By: Cosmas Uzodinma

When people see Hilton Hospitality group spread across the world, they might say, “Wow, this must be a lucky family”. But for Mr. Conrad Hilton the founder, it was not luck but the product of three mutually reinforcing business principles.

This awareness came to me at the occasion of a group study trip to the US. Upon our arrival, we had been booked at the Double Tree Hotel, Washington DC – one of Hilton’s family of hotels. It had been a long journey from Nigeria. With the jetlag and all, I hit the snooze button but not before noticing a book titled, “Be My Guest” by Conrad Hilton, the founder of the Hilton Group.
Our Washington schedule had been tight and beside I needed time for my body to adjust to the US time zone.

However, the journey took us to a couple of states and cities one of which was San Francisco. We had again lodged at another Hilton – the Hilton San Francisco Financial District. Located within a walking distance to the San Francisco Bay. You could behold the city’s scenic skylines populated by a forest of competing high-rises. From its vaulting height guests awoke each morning to the refreshing view of the sun peeling the morning fog off the Golden Gate Bridge.

As I settled in my room, there again was the book – a handy 288-paged wine-coloured paperback autobiography of the author, emblazoned with a portrait of Conrad Hilton himself. Since our stay was going to last a week, I made up my mind to read it up before the end of our stay. It turned out a very interesting read. It was Conrad Hilton’s way of revealing how, through God, business men can lay the foundation for a successful and sustainable business brand.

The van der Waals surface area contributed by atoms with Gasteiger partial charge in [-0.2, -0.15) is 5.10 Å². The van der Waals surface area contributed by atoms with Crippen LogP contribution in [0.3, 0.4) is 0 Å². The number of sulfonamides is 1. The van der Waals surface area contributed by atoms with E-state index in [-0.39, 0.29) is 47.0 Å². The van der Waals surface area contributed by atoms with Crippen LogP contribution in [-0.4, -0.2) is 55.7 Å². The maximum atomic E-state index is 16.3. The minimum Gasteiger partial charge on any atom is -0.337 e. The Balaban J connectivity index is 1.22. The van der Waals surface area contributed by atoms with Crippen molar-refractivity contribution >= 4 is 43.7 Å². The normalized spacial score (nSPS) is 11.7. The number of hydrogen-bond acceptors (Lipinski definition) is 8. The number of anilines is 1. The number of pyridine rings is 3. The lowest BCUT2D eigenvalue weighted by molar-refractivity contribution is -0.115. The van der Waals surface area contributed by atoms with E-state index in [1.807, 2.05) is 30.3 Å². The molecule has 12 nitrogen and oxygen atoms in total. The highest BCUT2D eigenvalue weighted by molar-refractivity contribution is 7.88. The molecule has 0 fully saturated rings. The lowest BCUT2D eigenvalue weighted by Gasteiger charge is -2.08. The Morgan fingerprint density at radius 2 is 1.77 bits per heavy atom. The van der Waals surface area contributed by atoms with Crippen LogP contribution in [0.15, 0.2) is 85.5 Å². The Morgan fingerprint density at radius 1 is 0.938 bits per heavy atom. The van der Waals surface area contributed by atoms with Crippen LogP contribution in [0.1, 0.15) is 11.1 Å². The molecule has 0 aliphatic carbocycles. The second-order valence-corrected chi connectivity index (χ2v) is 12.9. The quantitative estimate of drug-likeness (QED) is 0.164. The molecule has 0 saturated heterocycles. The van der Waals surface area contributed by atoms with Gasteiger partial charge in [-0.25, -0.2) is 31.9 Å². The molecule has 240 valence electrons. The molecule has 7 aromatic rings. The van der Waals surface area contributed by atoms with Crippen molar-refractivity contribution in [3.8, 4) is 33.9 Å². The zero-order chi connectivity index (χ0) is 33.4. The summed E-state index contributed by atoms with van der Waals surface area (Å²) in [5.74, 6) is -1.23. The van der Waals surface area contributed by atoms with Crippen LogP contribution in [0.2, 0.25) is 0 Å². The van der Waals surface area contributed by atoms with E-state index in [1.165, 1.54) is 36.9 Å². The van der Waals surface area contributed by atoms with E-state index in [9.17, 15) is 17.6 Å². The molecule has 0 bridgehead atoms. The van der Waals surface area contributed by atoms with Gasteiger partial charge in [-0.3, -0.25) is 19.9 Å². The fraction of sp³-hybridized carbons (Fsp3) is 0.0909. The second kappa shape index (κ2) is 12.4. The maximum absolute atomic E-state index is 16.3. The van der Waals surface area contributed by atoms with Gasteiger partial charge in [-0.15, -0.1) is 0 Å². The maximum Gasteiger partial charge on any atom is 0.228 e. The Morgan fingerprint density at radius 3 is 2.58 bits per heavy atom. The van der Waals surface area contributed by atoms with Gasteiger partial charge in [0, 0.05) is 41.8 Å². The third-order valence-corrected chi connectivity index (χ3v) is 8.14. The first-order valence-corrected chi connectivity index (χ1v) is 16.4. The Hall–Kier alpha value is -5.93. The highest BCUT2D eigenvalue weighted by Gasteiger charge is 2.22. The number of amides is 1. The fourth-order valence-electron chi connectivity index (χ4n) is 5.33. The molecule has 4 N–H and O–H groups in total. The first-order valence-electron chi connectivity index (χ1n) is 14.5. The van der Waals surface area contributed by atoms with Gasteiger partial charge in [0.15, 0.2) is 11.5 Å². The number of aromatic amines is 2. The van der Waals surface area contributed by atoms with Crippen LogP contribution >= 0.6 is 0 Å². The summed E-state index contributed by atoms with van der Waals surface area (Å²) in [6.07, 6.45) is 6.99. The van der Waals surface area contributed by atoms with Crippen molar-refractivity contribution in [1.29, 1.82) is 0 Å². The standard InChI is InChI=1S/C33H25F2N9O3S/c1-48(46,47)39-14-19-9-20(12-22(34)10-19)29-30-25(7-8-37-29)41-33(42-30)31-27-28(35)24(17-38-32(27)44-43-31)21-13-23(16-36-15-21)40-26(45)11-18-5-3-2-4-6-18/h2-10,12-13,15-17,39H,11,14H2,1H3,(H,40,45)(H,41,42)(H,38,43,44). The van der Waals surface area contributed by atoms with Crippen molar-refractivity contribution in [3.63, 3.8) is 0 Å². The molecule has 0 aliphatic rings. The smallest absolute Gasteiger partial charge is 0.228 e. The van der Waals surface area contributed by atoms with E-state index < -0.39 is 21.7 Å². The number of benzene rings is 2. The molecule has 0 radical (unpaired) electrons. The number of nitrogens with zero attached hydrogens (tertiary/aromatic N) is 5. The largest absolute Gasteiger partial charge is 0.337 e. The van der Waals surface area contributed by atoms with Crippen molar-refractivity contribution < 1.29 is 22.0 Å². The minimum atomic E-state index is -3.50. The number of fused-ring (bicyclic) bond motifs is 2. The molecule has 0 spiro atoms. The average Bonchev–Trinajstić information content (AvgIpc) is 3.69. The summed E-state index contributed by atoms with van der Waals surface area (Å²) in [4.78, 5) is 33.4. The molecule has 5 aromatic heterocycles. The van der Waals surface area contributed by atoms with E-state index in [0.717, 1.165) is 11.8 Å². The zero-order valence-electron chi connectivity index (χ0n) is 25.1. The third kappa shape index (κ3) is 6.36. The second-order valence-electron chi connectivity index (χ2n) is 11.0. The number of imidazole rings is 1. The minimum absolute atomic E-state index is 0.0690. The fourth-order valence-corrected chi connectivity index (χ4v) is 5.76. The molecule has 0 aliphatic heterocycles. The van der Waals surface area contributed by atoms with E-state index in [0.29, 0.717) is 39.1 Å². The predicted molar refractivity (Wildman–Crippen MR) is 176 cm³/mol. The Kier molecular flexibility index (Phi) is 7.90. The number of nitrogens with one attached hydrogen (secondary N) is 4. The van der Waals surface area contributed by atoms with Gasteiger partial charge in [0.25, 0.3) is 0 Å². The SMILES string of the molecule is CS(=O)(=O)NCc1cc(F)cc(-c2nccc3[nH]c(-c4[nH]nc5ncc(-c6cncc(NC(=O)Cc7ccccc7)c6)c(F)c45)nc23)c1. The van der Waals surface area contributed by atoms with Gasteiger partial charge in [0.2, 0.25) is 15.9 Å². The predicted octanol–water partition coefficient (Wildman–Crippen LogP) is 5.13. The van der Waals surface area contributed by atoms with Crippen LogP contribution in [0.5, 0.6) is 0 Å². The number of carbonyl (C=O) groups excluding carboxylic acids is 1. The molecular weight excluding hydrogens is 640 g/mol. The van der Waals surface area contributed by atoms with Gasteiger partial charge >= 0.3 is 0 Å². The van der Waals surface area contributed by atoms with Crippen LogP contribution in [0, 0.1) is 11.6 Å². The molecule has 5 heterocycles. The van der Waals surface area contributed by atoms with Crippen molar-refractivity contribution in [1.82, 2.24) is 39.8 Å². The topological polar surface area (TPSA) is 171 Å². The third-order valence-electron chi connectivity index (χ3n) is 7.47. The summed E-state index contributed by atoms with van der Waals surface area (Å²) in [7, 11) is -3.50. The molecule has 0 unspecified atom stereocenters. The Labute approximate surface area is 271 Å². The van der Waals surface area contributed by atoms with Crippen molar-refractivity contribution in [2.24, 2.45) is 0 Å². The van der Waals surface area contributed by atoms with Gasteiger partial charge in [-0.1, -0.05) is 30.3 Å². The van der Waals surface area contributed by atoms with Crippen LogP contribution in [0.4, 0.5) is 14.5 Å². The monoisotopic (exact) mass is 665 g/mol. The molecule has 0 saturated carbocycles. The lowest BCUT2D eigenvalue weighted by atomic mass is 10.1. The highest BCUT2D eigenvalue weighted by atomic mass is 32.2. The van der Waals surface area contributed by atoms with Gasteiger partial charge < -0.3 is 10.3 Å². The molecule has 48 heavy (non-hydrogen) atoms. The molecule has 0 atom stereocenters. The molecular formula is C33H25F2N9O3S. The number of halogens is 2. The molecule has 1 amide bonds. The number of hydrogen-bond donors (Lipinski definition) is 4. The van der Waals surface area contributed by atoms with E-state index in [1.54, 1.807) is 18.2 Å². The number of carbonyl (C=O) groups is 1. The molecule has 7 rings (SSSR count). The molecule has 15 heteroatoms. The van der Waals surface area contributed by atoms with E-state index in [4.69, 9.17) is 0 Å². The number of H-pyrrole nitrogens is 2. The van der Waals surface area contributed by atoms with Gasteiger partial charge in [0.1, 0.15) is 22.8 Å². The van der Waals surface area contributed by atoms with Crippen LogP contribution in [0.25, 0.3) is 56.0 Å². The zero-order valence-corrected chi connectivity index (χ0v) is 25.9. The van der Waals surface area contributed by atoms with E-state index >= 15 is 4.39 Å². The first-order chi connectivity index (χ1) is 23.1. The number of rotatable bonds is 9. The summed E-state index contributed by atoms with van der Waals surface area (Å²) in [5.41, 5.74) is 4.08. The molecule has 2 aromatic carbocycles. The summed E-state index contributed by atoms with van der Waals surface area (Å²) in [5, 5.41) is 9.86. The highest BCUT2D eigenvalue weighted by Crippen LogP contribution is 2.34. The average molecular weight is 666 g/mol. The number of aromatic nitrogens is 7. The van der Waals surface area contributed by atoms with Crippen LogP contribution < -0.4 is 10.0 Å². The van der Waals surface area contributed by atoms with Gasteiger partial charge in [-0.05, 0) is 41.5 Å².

Mr. Hilton was a son of an astute business man and a faithful Christian mother. Upbringing for him was a tug between his mother’s insistence on constant prayers and his father’s assertion on hard work. He grew up imbued with both values. However, one day, while trying to pass the same values unto his sons Nick and Barron, Barron disputed both prerequisites, insisting that there must be a third factor. Said he, “I know plenty of fellows who work so hard and pray faithfully. And nothing happens. There must be some other ingredient that goes in but I cannot put my finger on it.”

That phrase hit Conrad like a bolt out of the blues, “…there must be some other ingredient” and Conrad Hilton set out to find out what it was.

Eureka! There it was – “A Dream!” “To accomplish big things” he stated, “I am convinced you must first dream big dreams.” Thus with these three ingredients – dream, hard work and the power of prayers, he set out to build one of the greatest hospitality brands in the world today – the Hilton Group. This included the acquisition of Waldorf Astoria the flagship of the global hotels business.

According to Hilton, the type of dreaming is not one that had anything to do with a reverie – an idle daydream. Not wishful thinking, nor is it the type of revelation reserved for great ones and rightly called vision. “What I speak of is a brand of imaginative thinking backed by enthusiasm, vitality and expectation to which all men may aspire” he stated.

In 1931 at the peak of the Great Depression, while other business men were committing suicide, Conrad Hilton was dreaming to own, Waldorf Astoria, an edifice he described as the greatest of them all. Even when it was a presumptuous and an outrageous time to dream dreams, he still dreamt. But in the fullness of time, after investment in prayers, hard work and faith, he saw his dream materialize. In 1949, 15 years after he had beheld the hotel, wrote it down and stuck it into his drawer, he saw it come to fruition. According to him, “It had taken a lot of prayers. In the final crucial days of the negotiations, I had attended church at six-thirty, each morning. No matter how late I worked into the night, I started the day on my knee.”